Seeing Larry Kramer‘s imperfect, iconic play done great justice by Ryan Murphy, I’m reminded of the power of revisiting history and work from the past, all made relevant today. And, instead of nostalgia or bitterness, they enhance today creating something new.
The fleetingly explicit and exhilaratingly frank touches that Murphy brought to the work were reminders all by themselves just how far LGBT people in media have come. I was fortunate enough to watch it with a real M.D., who himself had cared for a partner who died of HIV/AIDS, and assured me Jonathan Groff’s sudden seizure death, as vivid and American Horror Story as it might have seemed, was spot on.
That moment, and at the end, when Mark Ruffalo and Matt Boemer marry, (seemingly) futile defiances both of death, suffering, loss, and oppression, were transformational acts of heroism. A word, when associated directly with Larry Kramer the man, that has literally made rooms of grown men explode in violent dissent (as shown). But instead, offering through Murphy’s work a new model, opportunity for the LGBT community generally.
Heroes are in some way losers–suffering great lack or deprivation along the way–and the term has seemed almost derisive in the past. Heroes are on a different plane than the rest of us, after all. So isn’t it striking how today all manner of LGBT organizations wear the word out as if pulling an unworn vintage frock from the closet, literally.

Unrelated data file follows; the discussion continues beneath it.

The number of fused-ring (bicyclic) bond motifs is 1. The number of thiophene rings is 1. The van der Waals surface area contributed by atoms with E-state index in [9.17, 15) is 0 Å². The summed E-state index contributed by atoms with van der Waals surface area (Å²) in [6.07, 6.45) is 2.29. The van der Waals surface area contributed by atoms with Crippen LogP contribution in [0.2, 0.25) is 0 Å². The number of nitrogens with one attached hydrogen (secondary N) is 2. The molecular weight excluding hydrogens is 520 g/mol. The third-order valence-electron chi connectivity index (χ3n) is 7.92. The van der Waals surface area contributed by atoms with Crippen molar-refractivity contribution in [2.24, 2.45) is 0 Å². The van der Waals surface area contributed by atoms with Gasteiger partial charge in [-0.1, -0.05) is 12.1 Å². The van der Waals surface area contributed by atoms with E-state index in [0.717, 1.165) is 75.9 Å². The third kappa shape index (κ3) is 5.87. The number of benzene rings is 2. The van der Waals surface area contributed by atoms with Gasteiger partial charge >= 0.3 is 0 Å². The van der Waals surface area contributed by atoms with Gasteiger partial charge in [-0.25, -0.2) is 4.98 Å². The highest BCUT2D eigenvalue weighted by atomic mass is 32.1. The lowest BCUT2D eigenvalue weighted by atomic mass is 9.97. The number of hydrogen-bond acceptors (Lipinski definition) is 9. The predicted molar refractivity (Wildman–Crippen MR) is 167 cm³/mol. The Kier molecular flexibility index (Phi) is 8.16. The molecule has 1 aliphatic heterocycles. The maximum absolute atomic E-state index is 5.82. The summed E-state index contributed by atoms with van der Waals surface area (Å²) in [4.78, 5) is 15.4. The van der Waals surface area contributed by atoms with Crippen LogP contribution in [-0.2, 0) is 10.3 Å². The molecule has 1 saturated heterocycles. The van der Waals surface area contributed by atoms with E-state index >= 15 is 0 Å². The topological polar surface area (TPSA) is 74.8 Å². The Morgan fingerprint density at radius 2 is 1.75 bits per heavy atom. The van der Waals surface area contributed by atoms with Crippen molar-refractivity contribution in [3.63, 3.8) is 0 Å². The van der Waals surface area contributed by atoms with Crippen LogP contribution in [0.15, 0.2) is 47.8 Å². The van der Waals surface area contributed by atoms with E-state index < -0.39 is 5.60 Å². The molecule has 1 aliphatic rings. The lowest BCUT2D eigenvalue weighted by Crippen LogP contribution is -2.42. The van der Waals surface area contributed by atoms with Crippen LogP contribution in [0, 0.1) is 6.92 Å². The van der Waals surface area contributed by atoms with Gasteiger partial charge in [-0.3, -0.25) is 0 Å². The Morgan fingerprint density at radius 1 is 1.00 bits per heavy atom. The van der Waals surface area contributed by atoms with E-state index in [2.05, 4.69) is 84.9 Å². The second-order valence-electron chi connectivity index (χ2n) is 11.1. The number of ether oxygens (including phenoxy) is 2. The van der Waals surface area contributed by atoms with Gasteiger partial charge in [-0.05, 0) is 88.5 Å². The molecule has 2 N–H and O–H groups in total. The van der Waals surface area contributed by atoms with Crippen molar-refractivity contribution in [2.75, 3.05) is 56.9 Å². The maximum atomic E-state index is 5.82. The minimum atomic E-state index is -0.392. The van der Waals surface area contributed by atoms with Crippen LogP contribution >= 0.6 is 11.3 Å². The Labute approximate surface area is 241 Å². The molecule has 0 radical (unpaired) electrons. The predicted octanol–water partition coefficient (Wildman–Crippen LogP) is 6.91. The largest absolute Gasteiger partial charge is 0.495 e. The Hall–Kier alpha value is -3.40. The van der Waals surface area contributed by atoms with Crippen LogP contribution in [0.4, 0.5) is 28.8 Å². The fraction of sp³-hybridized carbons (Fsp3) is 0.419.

However, the heroism depicted by Murphy through the stellar cast is more about agency. And the power rooted in that agency to transform lives and culture. The Ned Weeks (note the rhyming irony in the man’s name even) we’re left with consoles himself while watching a new generation literally and figuratively make the love he (for now) could not have. Guarding the, and his, liberating fire to form a new movement grounded in rage-fueled grief and informed by a fierce, restless intelligence.